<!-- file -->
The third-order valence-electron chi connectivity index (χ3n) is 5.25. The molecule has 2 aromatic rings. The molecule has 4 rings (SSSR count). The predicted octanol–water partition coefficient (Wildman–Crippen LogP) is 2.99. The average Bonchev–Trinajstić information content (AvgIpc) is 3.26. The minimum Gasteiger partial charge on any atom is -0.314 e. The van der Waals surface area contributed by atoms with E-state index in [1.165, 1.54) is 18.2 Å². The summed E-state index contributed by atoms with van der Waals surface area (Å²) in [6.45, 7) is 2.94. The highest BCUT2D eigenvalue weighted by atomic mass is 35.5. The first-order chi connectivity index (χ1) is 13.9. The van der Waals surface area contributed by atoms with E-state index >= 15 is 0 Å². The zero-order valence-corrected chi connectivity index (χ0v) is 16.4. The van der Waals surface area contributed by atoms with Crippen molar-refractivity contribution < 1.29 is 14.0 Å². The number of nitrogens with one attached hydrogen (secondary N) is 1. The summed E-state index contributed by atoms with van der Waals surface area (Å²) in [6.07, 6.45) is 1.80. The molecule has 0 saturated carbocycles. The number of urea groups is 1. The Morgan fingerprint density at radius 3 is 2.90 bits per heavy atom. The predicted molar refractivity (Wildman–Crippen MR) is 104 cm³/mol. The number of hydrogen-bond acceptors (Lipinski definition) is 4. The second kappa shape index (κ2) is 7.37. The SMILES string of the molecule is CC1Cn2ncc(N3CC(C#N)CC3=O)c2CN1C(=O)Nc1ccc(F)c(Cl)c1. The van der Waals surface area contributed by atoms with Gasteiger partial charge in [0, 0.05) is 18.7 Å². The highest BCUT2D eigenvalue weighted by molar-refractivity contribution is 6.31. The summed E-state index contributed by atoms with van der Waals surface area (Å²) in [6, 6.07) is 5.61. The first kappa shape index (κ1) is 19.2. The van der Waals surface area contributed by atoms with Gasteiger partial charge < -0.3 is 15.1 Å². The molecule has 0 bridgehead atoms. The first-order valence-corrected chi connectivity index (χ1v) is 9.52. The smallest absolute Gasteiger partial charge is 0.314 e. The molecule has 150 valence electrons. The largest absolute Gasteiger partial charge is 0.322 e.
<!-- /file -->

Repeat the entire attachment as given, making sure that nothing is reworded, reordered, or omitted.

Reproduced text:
The third-order valence-electron chi connectivity index (χ3n) is 5.25. The molecule has 2 aromatic rings. The molecule has 4 rings (SSSR count). The predicted octanol–water partition coefficient (Wildman–Crippen LogP) is 2.99. The average Bonchev–Trinajstić information content (AvgIpc) is 3.26. The minimum Gasteiger partial charge on any atom is -0.314 e. The van der Waals surface area contributed by atoms with E-state index in [1.165, 1.54) is 18.2 Å². The summed E-state index contributed by atoms with van der Waals surface area (Å²) in [6.45, 7) is 2.94. The highest BCUT2D eigenvalue weighted by atomic mass is 35.5. The first-order chi connectivity index (χ1) is 13.9. The van der Waals surface area contributed by atoms with E-state index >= 15 is 0 Å². The zero-order valence-corrected chi connectivity index (χ0v) is 16.4. The van der Waals surface area contributed by atoms with Crippen molar-refractivity contribution < 1.29 is 14.0 Å². The number of nitrogens with one attached hydrogen (secondary N) is 1. The summed E-state index contributed by atoms with van der Waals surface area (Å²) in [6.07, 6.45) is 1.80. The molecule has 0 saturated carbocycles. The number of urea groups is 1. The Morgan fingerprint density at radius 3 is 2.90 bits per heavy atom. The predicted molar refractivity (Wildman–Crippen MR) is 104 cm³/mol. The number of hydrogen-bond acceptors (Lipinski definition) is 4. The second kappa shape index (κ2) is 7.37. The SMILES string of the molecule is CC1Cn2ncc(N3CC(C#N)CC3=O)c2CN1C(=O)Nc1ccc(F)c(Cl)c1. The van der Waals surface area contributed by atoms with Gasteiger partial charge in [0, 0.05) is 18.7 Å². The highest BCUT2D eigenvalue weighted by molar-refractivity contribution is 6.31. The summed E-state index contributed by atoms with van der Waals surface area (Å²) in [6, 6.07) is 5.61. The first kappa shape index (κ1) is 19.2. The van der Waals surface area contributed by atoms with Gasteiger partial charge < -0.3 is 15.1 Å². The molecule has 0 bridgehead atoms. The first-order valence-corrected chi connectivity index (χ1v) is 9.52. The smallest absolute Gasteiger partial charge is 0.314 e. The molecule has 150 valence electrons. The largest absolute Gasteiger partial charge is 0.322 e.